It'd be interesting if the Bible was treated the same way or at least recognized that the translations aren't the original text and they are flawed. I've seen people online, for example, believe and argue that God wrote the Bible in King James English...that was interesting, heh. :hrmm: Also, many people hinge beliefs and stances on text that has inaccurate translations, yet they don't realize the translation is flawed. Hopefully I'm making sense :lol: I don't expect Christians to learn Greek to read the original text or anything as that'd take a long time, but striving to understand or get the most accurate translation would be a good idea.

BTW, does anyone know what the most accurate translation of the Bible is? I've seen mini-studies on sections, but not the whole Bible.

aranarose
October 21st, 2009, 03:36 PM
Translation is a science, yes, but not an exact science. There are words and phrasings in one language that will have no equivalent in another language, and so then translation becomes much less precise.

Cunae
October 21st, 2009, 04:55 PM
There are Bibles for kids, women, men, senior citizens, sports fans, Native Americans, etc. I think all of them use a standard translation with commentary for the designated audience, though.

Whatever floats their religious boat, I guess.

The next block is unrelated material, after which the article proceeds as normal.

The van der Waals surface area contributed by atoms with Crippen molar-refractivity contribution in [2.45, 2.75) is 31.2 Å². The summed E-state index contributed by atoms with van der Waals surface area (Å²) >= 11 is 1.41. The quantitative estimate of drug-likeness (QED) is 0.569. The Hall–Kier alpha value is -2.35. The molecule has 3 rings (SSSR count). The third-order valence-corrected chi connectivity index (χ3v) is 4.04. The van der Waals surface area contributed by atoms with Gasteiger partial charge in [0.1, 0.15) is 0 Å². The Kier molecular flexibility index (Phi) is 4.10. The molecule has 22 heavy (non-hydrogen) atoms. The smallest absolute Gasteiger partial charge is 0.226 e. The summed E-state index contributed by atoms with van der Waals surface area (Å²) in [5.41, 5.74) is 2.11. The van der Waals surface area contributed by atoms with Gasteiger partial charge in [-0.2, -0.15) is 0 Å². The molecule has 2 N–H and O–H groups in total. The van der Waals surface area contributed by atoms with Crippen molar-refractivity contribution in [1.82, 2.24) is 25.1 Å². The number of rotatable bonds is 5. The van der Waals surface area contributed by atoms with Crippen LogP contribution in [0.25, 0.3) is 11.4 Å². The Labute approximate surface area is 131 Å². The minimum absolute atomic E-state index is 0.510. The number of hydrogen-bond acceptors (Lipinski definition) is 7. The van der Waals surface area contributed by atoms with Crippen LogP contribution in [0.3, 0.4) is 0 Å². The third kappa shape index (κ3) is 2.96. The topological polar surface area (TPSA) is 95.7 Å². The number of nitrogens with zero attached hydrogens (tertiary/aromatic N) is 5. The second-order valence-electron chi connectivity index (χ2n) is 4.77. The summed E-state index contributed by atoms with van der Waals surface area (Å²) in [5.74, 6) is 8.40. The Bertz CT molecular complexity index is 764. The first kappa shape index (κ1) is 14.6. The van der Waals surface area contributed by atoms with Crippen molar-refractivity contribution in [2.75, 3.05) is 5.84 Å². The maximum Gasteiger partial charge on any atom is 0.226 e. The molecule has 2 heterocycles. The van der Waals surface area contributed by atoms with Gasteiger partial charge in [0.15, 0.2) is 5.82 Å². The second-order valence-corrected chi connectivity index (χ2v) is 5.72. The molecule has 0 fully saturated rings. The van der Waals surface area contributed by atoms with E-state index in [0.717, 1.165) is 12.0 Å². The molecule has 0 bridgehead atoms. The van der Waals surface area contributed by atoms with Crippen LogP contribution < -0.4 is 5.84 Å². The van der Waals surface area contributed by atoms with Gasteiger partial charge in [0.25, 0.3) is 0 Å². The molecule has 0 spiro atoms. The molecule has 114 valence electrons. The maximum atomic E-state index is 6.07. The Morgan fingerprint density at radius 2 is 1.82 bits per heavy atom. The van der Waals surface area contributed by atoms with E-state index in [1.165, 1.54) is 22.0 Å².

ninurta2008
October 22nd, 2009, 08:42 AM
Translating semitic to english is a difficult thing, and relies alot on intepretation regardless of your methods and the semitic language. If they translate it, bias will slip in, as they will make the text suit their beliefs. Need proof? KJV Bible.

Bix
October 23rd, 2009, 09:29 AM
Agaliha, here's a website talking about the literalness of the Bibilical translations:
http://bible-translation.110mb.com/compare.htm

Agaliha
October 23rd, 2009, 05:17 PM
Agaliha, here's a website talking about the literalness of the Bibilical translations:
http://bible-translation.110mb.com/compare.htm

Thanks!

I found this site too, where it showed an image of various translations on a line bar: http://www.zondervan.com/images/cms/Bibles/bible_transchrt_js.jpg
It looks like the NASB is the most literal, or word-for-word translation and from their site and some reviews, claims to stay true to the original text.
http://www.biblegateway.com/versions/New-American-Standard-Bible-NASB/

john.a
October 26th, 2009, 01:12 PM
Translation is a science, yes, but not an exact science. There are words and phrasings in one language that will have no equivalent in another language, and so then translation becomes much less precise.

Science isn't actually about the precision of the intended results. It's a methodology.

Phoenix Blue
October 26th, 2009, 01:58 PM
Jesus was a socialist.

LostSheep
October 26th, 2009, 02:38 PM
I was never sure if that Conservapedia was a spoof or not. It's still very hard to tell.

Well, wasn't a core part of Jesus' instruction to his disciples to renounce worldly goods and throw oneself upon the goodwill of others? That sounds a pretty radical Socialist philosophy to me. I seem to remember he wasn't all that keen on the moneylenders and other representatives of what would today be called the capitalist society, either.